Boost C++ Libraries of the most highly regarded and expertly designed C++ library projects in the world. Herb Sutter and Andrei Alexandrescu, C++ Coding Standards

This is the documentation for an old version of Boost. Click here to view this page for the latest version.


// Copyright (C) 2000 Stephen Cleary
// Copyright (C) 2008 Ion Gaztanaga
// Distributed under the Boost Software License, Version 1.0. (See
// accompanying file LICENSE_1_0.txt or copy at
// See for updates, documentation, and revision history.
// This file is a modified file from Boost.Pool

// (C) Copyright Ion Gaztanaga 2007-2013. Distributed under the Boost
// Software License, Version 1.0. (See accompanying file
// LICENSE_1_0.txt or copy at
// See for documentation.


#  include <boost/config.hpp>

#  pragma once

#include <boost/container/detail/config_begin.hpp>
#include <boost/container/detail/workaround.hpp>

// The following helper classes are placeholders for a generic "singleton"
//  class.  The classes below support usage of singletons, including use in
//  program startup/shutdown code, AS LONG AS there is only one thread
//  running before main() begins, and only one thread running after main()
//  exits.
// This class is also limited in that it can only provide singleton usage for
//  classes with default constructors.

// The design of this class is somewhat twisted, but can be followed by the
//  calling inheritance.  Let us assume that there is some user code that
//  calls "singleton_default<T>::instance()".  The following (convoluted)
//  sequence ensures that the same function will be called before main():
//    instance() contains a call to create_object.do_nothing()
//    Thus, object_creator is implicitly instantiated, and create_object
//      must exist.
//    Since create_object is a static member, its constructor must be
//      called before main().
//    The constructor contains a call to instance(), thus ensuring that
//      instance() will be called before main().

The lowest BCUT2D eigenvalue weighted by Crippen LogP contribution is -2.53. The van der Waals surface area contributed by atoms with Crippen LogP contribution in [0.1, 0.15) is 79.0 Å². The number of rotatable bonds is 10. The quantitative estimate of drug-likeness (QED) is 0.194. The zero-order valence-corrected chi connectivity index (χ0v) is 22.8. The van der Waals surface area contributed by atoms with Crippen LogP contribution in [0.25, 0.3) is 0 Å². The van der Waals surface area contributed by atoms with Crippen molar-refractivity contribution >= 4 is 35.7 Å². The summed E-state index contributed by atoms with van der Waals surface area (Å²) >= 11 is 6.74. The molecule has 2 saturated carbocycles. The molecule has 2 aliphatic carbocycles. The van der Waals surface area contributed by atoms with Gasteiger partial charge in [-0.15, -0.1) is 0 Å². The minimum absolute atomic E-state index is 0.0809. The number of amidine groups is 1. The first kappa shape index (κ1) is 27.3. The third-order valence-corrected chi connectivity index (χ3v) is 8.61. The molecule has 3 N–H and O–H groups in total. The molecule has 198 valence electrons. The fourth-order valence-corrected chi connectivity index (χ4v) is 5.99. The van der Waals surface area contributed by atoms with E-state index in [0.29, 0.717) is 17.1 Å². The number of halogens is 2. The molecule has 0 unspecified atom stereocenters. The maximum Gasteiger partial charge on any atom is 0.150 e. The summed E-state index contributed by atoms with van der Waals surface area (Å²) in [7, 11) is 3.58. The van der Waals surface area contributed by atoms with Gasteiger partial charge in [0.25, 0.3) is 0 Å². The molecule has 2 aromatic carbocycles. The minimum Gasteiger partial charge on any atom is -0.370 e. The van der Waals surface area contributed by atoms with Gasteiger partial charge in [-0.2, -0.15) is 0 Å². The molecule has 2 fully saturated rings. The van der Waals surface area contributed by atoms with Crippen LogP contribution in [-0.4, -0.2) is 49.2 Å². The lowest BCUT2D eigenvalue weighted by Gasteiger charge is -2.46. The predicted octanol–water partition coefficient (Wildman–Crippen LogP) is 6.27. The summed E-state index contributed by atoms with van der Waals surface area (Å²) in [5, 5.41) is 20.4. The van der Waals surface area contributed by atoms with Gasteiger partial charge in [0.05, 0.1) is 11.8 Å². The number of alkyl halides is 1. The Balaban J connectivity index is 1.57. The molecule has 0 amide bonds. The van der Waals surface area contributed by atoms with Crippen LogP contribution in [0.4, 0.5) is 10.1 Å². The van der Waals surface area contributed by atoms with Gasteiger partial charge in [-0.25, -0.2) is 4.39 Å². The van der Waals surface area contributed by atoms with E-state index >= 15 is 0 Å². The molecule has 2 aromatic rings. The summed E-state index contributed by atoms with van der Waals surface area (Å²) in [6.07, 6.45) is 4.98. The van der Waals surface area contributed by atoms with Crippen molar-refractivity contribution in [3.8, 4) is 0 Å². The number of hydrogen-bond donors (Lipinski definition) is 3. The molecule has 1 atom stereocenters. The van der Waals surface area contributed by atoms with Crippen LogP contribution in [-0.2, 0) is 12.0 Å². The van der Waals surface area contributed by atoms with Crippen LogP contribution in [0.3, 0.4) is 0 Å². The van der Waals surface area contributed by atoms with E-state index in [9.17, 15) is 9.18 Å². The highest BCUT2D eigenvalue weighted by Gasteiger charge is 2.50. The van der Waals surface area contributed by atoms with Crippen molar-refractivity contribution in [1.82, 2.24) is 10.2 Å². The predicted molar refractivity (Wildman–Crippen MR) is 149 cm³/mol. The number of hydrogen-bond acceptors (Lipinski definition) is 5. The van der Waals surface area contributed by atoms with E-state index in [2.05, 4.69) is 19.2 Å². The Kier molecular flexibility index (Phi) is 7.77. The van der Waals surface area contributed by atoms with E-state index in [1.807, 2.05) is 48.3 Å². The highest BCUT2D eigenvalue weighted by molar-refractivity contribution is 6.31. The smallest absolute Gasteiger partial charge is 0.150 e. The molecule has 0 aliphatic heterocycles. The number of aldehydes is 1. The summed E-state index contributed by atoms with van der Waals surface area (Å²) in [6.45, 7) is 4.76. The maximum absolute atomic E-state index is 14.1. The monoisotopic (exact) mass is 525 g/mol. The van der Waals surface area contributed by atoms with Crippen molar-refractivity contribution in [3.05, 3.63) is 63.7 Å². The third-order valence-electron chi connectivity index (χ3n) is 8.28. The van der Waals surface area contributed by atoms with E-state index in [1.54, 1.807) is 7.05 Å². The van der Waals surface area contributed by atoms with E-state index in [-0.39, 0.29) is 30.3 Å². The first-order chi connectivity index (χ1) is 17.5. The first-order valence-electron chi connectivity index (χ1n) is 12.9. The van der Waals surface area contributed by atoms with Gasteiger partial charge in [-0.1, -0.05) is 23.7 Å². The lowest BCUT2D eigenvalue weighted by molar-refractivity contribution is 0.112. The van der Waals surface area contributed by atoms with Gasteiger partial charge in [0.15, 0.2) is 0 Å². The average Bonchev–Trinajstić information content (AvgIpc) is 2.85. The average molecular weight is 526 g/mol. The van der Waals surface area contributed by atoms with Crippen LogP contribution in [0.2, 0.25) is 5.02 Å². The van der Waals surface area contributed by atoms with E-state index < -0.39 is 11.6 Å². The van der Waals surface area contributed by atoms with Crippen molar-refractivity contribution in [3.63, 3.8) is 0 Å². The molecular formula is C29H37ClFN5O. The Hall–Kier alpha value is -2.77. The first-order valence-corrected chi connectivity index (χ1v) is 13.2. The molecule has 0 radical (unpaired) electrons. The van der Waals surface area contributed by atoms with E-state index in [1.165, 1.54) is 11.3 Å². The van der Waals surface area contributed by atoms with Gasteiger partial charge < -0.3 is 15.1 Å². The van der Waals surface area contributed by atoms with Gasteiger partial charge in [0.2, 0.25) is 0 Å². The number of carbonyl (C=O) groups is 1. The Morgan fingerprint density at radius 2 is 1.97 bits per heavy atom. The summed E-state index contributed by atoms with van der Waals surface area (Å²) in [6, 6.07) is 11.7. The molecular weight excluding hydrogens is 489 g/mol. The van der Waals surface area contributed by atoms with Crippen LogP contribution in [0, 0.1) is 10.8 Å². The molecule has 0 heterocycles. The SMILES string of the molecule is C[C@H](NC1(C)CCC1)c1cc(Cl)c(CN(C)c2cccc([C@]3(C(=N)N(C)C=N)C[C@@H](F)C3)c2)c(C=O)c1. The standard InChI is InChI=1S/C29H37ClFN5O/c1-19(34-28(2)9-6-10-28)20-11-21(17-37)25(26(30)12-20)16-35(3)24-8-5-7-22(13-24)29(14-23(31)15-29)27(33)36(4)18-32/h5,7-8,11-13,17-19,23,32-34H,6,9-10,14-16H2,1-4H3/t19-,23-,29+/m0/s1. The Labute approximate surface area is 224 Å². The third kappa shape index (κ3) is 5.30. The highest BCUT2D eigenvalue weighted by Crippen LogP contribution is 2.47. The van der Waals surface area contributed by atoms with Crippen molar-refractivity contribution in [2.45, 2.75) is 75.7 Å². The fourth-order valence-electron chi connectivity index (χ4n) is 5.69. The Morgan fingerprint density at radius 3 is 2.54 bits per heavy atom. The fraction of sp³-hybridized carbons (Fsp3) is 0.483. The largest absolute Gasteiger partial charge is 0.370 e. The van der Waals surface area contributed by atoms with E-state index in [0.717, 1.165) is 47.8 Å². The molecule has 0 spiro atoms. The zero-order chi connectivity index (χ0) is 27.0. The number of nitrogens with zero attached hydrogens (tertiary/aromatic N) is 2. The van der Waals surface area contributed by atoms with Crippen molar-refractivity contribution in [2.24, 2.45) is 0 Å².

//    The first time instance() is called (i.e., before main()) is the
//      latest point in program execution where the object of type T
//      can be created.
//    Thus, any call to instance() will auto-magically result in a call to
//      instance() before main(), unless already present.
//  Furthermore, since the instance() function contains the object, instead
//  of the singleton_default class containing a static instance of the
//  object, that object is guaranteed to be constructed (at the latest) in
//  the first call to instance().  This permits calls to instance() from
//  static code, even if that code is called before the file-scope objects
//  in this file have been initialized.

namespace boost {
namespace container {
namespace dtl {

// T must be: no-throw default constructible and no-throw destructible
template <typename T>
struct singleton_default
    struct object_creator
      // This constructor does nothing more than ensure that instance()
      //  is called before main() begins, thus creating the static
      //  T object before multithreading race issues can come up.
      object_creator() { singleton_default<T>::instance(); }
      inline void do_nothing() const { }
    static object_creator create_object;


    typedef T object_type;

    // If, at any point (in user code), singleton_default<T>::instance()
    //  is called, then the following function is instantiated.
    static object_type & instance()
      // This is the object that we return a reference to.
      // It is guaranteed to be created before main() begins because of
      //  the next line.
      static object_type obj;

      // The following line does nothing else than force the instantiation
      //  of singleton_default<T>::create_object, whose constructor is
      //  called before main() begins.

      return obj;
template <typename T>
typename singleton_default<T>::object_creator

} // namespace dtl
} // namespace container
} // namespace boost

#include <boost/container/detail/config_end.hpp>